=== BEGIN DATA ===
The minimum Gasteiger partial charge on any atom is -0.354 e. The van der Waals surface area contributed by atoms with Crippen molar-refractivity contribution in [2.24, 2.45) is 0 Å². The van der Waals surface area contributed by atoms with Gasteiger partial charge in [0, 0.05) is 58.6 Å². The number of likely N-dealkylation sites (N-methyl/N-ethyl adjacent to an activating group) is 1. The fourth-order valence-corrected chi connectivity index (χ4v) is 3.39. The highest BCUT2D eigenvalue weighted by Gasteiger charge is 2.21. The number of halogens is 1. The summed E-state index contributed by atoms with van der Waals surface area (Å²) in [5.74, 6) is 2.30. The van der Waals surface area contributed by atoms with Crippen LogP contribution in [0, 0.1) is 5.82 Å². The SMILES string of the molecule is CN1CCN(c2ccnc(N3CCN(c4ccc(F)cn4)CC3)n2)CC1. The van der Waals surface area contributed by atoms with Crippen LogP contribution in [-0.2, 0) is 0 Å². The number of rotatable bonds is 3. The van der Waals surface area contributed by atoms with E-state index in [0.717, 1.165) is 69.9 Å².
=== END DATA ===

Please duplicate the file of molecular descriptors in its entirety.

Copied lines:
The minimum Gasteiger partial charge on any atom is -0.354 e. The van der Waals surface area contributed by atoms with Crippen molar-refractivity contribution in [2.24, 2.45) is 0 Å². The van der Waals surface area contributed by atoms with Gasteiger partial charge in [0, 0.05) is 58.6 Å². The number of likely N-dealkylation sites (N-methyl/N-ethyl adjacent to an activating group) is 1. The fourth-order valence-corrected chi connectivity index (χ4v) is 3.39. The highest BCUT2D eigenvalue weighted by Gasteiger charge is 2.21. The number of halogens is 1. The summed E-state index contributed by atoms with van der Waals surface area (Å²) in [5.74, 6) is 2.30. The van der Waals surface area contributed by atoms with Crippen LogP contribution in [0, 0.1) is 5.82 Å². The SMILES string of the molecule is CN1CCN(c2ccnc(N3CCN(c4ccc(F)cn4)CC3)n2)CC1. The van der Waals surface area contributed by atoms with Crippen LogP contribution in [-0.2, 0) is 0 Å². The number of rotatable bonds is 3. The van der Waals surface area contributed by atoms with E-state index in [0.717, 1.165) is 69.9 Å².